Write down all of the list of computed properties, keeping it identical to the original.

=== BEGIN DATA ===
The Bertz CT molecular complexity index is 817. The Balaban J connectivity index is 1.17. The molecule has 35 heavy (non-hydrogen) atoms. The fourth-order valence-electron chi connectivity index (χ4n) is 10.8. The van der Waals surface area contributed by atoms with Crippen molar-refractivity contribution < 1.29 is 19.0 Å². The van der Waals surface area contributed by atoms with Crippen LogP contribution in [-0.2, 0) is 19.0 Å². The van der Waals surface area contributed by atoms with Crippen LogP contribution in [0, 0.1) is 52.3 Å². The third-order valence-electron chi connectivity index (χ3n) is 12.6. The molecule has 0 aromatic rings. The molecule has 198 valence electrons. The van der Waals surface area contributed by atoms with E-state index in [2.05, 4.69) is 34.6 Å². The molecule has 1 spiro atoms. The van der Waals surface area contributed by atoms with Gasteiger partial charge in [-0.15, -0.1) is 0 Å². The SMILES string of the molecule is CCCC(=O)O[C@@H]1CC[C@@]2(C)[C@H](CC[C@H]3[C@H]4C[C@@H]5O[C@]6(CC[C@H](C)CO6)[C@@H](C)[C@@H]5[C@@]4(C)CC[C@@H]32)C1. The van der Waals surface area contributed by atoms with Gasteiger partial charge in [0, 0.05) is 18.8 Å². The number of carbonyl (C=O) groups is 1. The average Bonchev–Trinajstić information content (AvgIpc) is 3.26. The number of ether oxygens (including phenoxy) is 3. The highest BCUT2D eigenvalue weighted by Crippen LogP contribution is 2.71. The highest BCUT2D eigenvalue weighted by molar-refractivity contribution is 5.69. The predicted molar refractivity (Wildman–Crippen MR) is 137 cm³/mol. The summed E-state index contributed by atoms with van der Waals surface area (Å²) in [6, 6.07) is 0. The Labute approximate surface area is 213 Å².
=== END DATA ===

The Bertz CT molecular complexity index is 817. The Balaban J connectivity index is 1.17. The molecule has 35 heavy (non-hydrogen) atoms. The fourth-order valence-electron chi connectivity index (χ4n) is 10.8. The van der Waals surface area contributed by atoms with Crippen molar-refractivity contribution < 1.29 is 19.0 Å². The van der Waals surface area contributed by atoms with Crippen LogP contribution in [-0.2, 0) is 19.0 Å². The van der Waals surface area contributed by atoms with Crippen LogP contribution in [0, 0.1) is 52.3 Å². The third-order valence-electron chi connectivity index (χ3n) is 12.6. The molecule has 0 aromatic rings. The molecule has 198 valence electrons. The van der Waals surface area contributed by atoms with E-state index in [2.05, 4.69) is 34.6 Å². The molecule has 1 spiro atoms. The van der Waals surface area contributed by atoms with Gasteiger partial charge in [-0.15, -0.1) is 0 Å². The SMILES string of the molecule is CCCC(=O)O[C@@H]1CC[C@@]2(C)[C@H](CC[C@H]3[C@H]4C[C@@H]5O[C@]6(CC[C@H](C)CO6)[C@@H](C)[C@@H]5[C@@]4(C)CC[C@@H]32)C1. The van der Waals surface area contributed by atoms with Gasteiger partial charge in [0, 0.05) is 18.8 Å². The number of carbonyl (C=O) groups is 1. The average Bonchev–Trinajstić information content (AvgIpc) is 3.26. The number of ether oxygens (including phenoxy) is 3. The highest BCUT2D eigenvalue weighted by Crippen LogP contribution is 2.71. The highest BCUT2D eigenvalue weighted by molar-refractivity contribution is 5.69. The predicted molar refractivity (Wildman–Crippen MR) is 137 cm³/mol. The summed E-state index contributed by atoms with van der Waals surface area (Å²) in [6, 6.07) is 0. The Labute approximate surface area is 213 Å².